Not to be confused with Princess Mononoke, the Miyazaki film.A spin-off of the third installment of the horror anime Ayakashi: Samurai Horror Tales. Unlike its predecessor, these mononoke have merged with the powerful emotions of humans, making them even more dangerous and hard to combat.The story follows our mysterious, nameless medicine peddler in his travels and the various people — and monsters — he encounters. To slay each mononoke he must first discover its Shape (form), Truth (origin), and Reason (motive), which often proves far more difficult than it sounds. The series is divided into five story arcs.The animation style is done in Unmoving Plaid similar to Gankutsuou (although to a lesser extent—there are actually some solid colors here and there, for example), and though it may take some getting used to, the way the series utilizes it is absolutely chilling in certain cases.
Mononoke contains examples of:
Affably Evil: The Mayor in Bakeneko, true, he WAS extremely shady in building the railway outside of that and his time with The Café Worker he seemed like a halfway-decent guy, even expecting his subordinate, The Reporter's Boss to just talk to his employee, not mug and murder her.
Black Eyes of Evil/Red Eyes, Take Warning: Played with. The Medicine Peddler's other form has red irises and black sclera; while he isn't "evil" per se, if you're a mononoke you had better stay well clear.
The Bakeneko in the last episode, made particularly scary by the fact that the eyes are seemingly sketched-in and swirling in her eyesockets.
Catch Phrase: "Tada no kusuriuri desu yo," or "I'm just a simple medicine peddler."
Cats Are Mean: Very much averted. Cats are sweet, innocent creatures who only want to help, and even Bakeneko only become what they are because of human cruelty.
Celibate Hero: For all intents and purposes, the Medicine Peddler appears to be happily married... to his 'job'.
Closed Circle: About once an episode, often due to the Medicine Peddler closing off all the exits to prevent the mononoke attacking and/or escaping. Additionally, the Umi-Bozu arc is set on a boat and the Bakeneko arc in a train carriage.
Deadpan Snarker: The Medicine Peddler is shown to possess a brutally dry wit, especially when it concerns people who annoy him or get in his way (like the idiotic samurai from the original Bakeneko arc).
Deranged Animation: Oh yes. Keeps things interesting whenever a Character Filibuster occurs. Notable examples being the reveal of the Umi-Bozu, and the Bakeneko's finale in episode 12, among numerous others.
Due to the Dead: At the end of the Bakeneko arc, the train's passengers are seen placing flowers and praying at the spot where Setsuko died.
Dull Surprise: The unflappable Medicine Peddler. If he's wearing this expression, expect all the other characters to be completely freaking out.
Early Installment Weirdness/Characterization Marches On: In Ayakashi's Bakeneko arc, the Medicine Peddler is less stoic and more overtly snarky than he is in this series, where he is eternally unruffled and limits his snark to the slightest of knowing smirks regarding the events around him.
Faceless Masses: Done very stylishly. The exact specifics depend on the arc, but they'll have clothes, weird skin tones, and usually something... abstract instead of a face.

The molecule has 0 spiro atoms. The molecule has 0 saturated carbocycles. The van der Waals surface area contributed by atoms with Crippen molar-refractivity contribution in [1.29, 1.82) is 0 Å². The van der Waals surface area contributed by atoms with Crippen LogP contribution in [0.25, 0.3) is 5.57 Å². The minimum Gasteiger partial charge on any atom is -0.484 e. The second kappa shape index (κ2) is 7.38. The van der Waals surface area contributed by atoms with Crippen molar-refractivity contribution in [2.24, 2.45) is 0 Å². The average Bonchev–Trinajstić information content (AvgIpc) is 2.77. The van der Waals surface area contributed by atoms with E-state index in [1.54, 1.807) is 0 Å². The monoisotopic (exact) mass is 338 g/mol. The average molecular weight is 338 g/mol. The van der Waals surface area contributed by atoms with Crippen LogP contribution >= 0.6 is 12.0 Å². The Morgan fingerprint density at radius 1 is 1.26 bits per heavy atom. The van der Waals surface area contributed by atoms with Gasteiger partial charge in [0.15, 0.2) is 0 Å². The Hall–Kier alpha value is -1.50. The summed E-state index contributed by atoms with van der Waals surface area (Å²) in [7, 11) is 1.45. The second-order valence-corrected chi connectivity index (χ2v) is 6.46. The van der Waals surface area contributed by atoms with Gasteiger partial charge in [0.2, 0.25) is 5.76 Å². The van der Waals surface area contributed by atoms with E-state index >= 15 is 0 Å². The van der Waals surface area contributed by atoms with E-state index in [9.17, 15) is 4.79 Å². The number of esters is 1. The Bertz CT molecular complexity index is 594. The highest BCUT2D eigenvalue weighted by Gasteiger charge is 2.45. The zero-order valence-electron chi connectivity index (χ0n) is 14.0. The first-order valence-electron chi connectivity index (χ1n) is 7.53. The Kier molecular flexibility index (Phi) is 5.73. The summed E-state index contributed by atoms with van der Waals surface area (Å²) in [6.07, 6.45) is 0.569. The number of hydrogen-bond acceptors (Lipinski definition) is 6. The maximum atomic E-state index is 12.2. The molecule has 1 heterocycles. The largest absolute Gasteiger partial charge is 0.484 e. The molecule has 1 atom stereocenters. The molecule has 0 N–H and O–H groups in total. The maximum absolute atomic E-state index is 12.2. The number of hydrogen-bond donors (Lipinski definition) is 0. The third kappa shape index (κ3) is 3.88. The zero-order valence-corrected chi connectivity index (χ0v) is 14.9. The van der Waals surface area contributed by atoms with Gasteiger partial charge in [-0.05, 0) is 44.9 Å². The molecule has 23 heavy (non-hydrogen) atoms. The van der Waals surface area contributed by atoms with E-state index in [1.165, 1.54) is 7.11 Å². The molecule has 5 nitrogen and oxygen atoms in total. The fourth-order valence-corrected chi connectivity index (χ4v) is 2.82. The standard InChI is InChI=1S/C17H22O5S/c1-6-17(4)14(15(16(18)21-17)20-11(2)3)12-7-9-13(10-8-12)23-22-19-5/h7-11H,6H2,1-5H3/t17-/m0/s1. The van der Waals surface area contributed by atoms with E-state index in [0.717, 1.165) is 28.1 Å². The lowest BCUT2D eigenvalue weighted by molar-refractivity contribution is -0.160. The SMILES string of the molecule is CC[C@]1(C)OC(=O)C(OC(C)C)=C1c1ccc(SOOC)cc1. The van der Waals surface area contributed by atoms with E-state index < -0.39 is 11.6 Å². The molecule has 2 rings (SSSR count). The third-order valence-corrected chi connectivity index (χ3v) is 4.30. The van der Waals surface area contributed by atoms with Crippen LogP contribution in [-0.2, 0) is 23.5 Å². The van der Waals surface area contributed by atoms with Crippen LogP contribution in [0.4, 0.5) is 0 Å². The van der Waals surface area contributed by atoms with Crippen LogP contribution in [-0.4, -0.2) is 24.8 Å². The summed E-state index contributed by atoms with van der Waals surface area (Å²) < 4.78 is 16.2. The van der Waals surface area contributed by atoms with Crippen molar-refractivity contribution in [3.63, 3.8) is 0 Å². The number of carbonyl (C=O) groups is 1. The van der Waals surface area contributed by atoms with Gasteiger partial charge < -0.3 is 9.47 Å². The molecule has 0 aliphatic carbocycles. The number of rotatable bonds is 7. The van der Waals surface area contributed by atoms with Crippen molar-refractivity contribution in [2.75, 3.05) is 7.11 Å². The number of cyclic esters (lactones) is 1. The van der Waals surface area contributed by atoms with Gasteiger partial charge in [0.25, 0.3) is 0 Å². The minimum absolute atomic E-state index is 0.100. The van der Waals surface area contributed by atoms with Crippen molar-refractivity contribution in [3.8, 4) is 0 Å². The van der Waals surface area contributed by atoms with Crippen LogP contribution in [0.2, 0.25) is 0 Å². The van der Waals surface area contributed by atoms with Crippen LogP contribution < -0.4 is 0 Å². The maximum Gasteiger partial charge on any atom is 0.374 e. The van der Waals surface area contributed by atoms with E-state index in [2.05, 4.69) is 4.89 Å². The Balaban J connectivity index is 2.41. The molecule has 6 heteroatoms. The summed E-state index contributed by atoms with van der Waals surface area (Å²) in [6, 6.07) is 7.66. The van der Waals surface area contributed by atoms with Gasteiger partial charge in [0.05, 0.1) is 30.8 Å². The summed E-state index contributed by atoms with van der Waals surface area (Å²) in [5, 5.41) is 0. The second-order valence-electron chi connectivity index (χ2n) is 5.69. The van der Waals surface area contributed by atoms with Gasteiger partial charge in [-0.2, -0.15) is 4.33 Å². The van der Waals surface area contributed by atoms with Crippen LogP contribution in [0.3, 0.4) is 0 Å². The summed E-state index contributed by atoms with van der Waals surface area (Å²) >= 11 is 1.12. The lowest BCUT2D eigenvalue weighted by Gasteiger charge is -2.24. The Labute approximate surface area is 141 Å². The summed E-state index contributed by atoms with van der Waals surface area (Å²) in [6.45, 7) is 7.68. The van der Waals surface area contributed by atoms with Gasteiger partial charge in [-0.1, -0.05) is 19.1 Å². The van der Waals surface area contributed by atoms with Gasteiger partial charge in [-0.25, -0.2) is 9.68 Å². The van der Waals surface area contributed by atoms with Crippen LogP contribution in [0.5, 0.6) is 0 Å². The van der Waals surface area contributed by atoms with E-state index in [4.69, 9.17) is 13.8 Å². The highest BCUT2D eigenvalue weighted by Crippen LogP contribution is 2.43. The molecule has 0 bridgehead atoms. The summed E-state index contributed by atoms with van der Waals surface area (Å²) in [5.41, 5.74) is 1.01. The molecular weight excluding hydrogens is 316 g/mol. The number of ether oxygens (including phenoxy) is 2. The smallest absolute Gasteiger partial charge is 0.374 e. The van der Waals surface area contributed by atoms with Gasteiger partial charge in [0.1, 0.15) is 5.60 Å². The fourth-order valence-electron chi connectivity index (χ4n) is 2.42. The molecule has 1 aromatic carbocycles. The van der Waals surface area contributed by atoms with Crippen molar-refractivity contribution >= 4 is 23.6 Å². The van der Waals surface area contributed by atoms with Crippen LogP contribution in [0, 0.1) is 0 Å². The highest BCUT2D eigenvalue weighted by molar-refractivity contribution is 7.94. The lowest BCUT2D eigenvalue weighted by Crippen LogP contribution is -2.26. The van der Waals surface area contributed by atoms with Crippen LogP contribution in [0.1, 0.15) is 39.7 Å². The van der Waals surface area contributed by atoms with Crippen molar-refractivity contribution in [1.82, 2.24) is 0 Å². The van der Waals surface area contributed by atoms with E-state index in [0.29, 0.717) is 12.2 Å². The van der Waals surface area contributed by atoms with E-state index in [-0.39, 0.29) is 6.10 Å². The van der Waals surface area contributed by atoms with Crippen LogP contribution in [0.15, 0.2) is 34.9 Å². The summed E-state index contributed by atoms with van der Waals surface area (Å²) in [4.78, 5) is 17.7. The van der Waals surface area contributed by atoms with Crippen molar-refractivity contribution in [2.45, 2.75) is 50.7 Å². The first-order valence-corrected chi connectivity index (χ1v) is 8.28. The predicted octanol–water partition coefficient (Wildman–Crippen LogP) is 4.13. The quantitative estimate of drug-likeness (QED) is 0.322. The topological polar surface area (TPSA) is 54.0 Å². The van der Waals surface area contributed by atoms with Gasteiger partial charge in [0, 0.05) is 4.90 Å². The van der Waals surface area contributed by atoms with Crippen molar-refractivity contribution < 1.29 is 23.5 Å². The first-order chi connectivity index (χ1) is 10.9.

Zashiki-Warashi: While the background characters have hair and clothing, their skin is blank white or black with spinning flower motifs. This is especially unsettling when they are being intimate with normal-looking characters.
Noppera-bo: The abusive in-laws' faces are never shown on camera; if one of their heads is shown, the face is covered with a demonic mask.
Bakeneko: Anyone who isn't connected with the bakeneko's revenge is a half-dressed fashion mannequinduring any action that takes place in the bakeneko's illusion or in a flashback. Again, it's very strange to see a normal, non-insane woman in bed with a blank-faced mannequin. And one person even turns from a mannequin into one of the main characters, perhaps to represent the audience suddenly realizing that character is important.
Fate Worse Than Death: In Bakeneko The titular Mononoke subjects anyone who steps outside the train car (or simply waiting until they give an important clue) to offing them with invisible cats and leaving them in a perpetual state of rot in its illusion. However, once her killer (her boss) - and therefore her Regret - is revealed, she lets everyone aside from him go.
Flying Dutchman / Walking the Earth: The Medicine Peddler's purpose is to wander the earth eternally, exorcising mononoke; but it's quite difficult to figure out whether he does this out of choice or whether he has been forced to do so and is taking it really well.
In fact, the series ends with an arc set in the 1920s, whereas the other arcs take place during slightly different time periods from before the Meiji restoration.
Heel-Face Turn: In the finale of Bakeneko on both sides with different levels (though its a little unclear in motivations and plot; and it can be interpreted in many ways) The Bakeneko might have realized that even if the people were not entirely good They weren't entirely to blame and were really just bystanders who didn't really deserve a punishment (that honor goes to her boss, who directly caused her death; and the Mayor, who is put on trial for his dubious actions) and lets them all go back to reality. On the other side, almost everyone becomes a better person, either helping the testimony, or paying their respects. The mayor is let go because he simply thought the boss was going to convince her not to run the article that would ruin him.